Ok, I believe that eSports will have massive returns in the future, who do I invest in?

This is the really hard question for me. I have no doubt that eSports will grow massively and that there must be some way I can take advantage of my knowledge; however, no company stands out to me.

TMF has been hyping up ATVI for a long time, and for many reasons. One of their most recent reasons was the acquisition of Modern League Gaming (MLG) and the hiring of former ESPN CEO, Steve Bornstein, to head up an eSports division that appears to be in a good position to take advantage of a growing market.

Here are my concerns about the future of MLG. The servers that post video game and eSports videos and livestreams are completely monopolized by 2 sectors of Google, and Youtube. Youtube is where many individual creators post content, where as Twitch has the monopoly on real time gaming livestreams. All popular eSports are viewed on this website as well as many individual streamers. I would invest in Google if all it was made up of was Twitch and Youtube; unfortunately, Google has so many projects and investments and different markets that eSports will still probably remain a small share of their whole value. Last year MLG tried to create a competitor to Twitch ( to stream competitive Call of Duty. It failed miserably. Call of Duty this year went back to streaming on twitch, and hopes to recover some of their lost viewership. I want to see if MLG can recover from this mishap.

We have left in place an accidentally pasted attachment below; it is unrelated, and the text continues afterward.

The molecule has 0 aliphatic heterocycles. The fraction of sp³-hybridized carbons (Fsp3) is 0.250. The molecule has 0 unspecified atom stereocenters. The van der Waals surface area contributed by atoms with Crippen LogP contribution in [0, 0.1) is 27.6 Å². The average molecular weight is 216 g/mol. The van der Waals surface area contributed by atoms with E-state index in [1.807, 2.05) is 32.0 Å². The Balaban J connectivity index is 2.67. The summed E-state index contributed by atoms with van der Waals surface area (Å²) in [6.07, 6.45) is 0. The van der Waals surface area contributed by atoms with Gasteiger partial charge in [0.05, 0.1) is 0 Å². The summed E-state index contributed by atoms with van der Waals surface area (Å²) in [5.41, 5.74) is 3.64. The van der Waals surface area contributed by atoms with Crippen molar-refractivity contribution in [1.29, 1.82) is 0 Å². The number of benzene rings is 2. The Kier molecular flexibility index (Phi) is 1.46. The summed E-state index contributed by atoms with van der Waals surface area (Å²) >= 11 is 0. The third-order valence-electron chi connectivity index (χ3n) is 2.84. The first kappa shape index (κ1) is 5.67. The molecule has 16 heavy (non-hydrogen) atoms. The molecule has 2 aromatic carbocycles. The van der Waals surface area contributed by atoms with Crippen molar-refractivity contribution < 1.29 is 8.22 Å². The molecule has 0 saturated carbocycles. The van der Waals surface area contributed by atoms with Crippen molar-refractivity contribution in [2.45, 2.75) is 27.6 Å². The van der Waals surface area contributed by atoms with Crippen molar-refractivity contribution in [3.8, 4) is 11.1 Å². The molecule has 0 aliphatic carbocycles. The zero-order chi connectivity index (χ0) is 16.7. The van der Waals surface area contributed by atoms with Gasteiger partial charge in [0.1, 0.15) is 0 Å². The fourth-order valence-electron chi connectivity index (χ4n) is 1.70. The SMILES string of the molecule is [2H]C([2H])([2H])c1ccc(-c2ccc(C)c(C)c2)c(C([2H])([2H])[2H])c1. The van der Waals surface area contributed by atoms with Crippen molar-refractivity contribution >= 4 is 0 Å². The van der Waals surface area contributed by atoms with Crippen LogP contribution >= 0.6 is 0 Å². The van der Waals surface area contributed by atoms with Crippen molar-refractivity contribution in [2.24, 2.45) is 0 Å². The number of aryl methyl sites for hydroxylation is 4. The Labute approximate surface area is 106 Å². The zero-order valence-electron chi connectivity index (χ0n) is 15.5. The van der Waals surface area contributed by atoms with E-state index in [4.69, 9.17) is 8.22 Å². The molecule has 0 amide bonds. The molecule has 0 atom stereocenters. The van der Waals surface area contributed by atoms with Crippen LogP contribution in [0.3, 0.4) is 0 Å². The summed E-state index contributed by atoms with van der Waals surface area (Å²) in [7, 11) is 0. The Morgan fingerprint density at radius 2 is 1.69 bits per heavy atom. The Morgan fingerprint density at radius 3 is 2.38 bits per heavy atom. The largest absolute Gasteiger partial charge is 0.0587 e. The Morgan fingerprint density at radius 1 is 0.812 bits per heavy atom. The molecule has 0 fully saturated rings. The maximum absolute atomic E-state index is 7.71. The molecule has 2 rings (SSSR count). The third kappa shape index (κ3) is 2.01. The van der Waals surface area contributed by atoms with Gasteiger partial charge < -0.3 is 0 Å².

Another concern is that most competitive eSports are managed by the companies that created the game. For example, Riot Games created League of Legends, and they manage the LoL competitive scene. Valve manages the CS:GO eSports, the game they created. These companies are private and cannot be invested in. The question for me is, what company can create an eSport division that can penetrate the competitive scenes of all eSport-conducive games to control as many tournaments and leagues as possible.

In conclusion, I believe that eSports as a market will grow tremendously in the next 5-10 years, but at the moment no company appears poised to take control of this growing sector. If any company excites me at all, it is $ATVI, and I hope that with the addition of the former CEO of ESPN, MLG can recover from their mishap last year and find a way to take more market share of eSports. If I notice any positive effects of this change, I will probably start a position in $ATVI.